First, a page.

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Migrants better skilled than Britons - survey

Date: 31.01.2007

Migrant workers are rated by employers as significantly harder working, more reliable and better skilled than their British counterparts, the Financial Times reported, citing a survey.

The Institute of Directors poll found that employers using migrant workers said they outperformed indigenous employees "by a large margin" in terms of their work ethic, productivity, reliability, education and skills and amount of sick leave taken. British workers were not rated above migrants on any of the criteria used in the survey.

The findings will fuel business concerns that government policies in areas such as skills are failing to ensure the UK can compete effectively in an increasingly global economy. Miles Templeman, IoD director-general, told the FT that the poll showed that "the UK workforce has got to raise its game on skills and performance".

A lack of skills among British workers was the commonest reason given in the poll for employing migrant workers - cited by 61 per cent of employers. In contrast, only 16 per cent of businesses admitted to being motivated by the fact that migrant workers were cheaper to employ than their UK equivalents.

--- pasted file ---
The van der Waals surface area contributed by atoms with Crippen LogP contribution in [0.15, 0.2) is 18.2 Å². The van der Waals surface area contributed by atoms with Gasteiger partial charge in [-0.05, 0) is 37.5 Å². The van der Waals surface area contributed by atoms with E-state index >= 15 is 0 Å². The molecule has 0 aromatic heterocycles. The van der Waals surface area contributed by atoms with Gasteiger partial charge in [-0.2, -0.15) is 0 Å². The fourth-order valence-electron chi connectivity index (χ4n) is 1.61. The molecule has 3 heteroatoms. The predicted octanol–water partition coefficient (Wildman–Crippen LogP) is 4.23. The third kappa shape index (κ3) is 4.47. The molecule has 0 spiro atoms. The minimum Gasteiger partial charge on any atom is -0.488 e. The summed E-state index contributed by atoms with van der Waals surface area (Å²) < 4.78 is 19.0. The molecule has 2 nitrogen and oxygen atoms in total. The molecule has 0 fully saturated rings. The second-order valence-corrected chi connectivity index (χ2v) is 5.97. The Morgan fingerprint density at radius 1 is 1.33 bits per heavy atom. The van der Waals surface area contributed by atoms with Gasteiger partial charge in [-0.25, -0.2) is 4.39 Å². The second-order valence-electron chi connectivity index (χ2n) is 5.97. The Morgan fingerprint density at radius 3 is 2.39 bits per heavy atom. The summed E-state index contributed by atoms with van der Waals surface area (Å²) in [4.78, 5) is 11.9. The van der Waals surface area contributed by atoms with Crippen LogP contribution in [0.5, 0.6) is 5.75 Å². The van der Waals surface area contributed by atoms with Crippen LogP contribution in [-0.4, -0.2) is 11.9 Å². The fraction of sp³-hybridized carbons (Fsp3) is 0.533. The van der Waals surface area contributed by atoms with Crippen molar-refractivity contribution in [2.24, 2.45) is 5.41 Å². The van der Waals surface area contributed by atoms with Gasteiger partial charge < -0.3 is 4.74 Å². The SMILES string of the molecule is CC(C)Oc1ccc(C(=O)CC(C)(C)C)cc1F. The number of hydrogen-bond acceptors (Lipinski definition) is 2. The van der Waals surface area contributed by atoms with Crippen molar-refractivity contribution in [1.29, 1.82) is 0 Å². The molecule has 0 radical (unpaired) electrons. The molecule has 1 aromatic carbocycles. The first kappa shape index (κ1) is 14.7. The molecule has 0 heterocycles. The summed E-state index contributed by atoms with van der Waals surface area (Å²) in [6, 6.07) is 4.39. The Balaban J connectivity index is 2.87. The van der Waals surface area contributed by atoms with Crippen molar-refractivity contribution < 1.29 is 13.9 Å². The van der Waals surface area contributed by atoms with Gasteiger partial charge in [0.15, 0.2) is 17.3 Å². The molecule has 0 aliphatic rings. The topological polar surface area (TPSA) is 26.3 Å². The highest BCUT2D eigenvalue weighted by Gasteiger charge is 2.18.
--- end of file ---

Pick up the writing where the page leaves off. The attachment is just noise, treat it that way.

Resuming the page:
Most employers believed that migrant workers had made a positive contribution to the economy and backed the use of quotas to encourage immigration to alleviate skills shortages, the poll found. A majority - 57 per cent - of those questioned also supported the total free movement of labour within the European Union.

But increased volumes of migration into the UK may be straining this backing for unlimited movement across EU borders, the survey suggests. Almost two-thirds of the employers questioned said workers from countries that joined the EU, such as Romania and Bulgaria this month, should face limits on their right to work in the UK.

Most of those surveyed also backed limits on migration into the UK from outside the EU, reflecting a concern among a significant minority - 42 per cent - that the current level of immigration was too high in relation to skills shortages.

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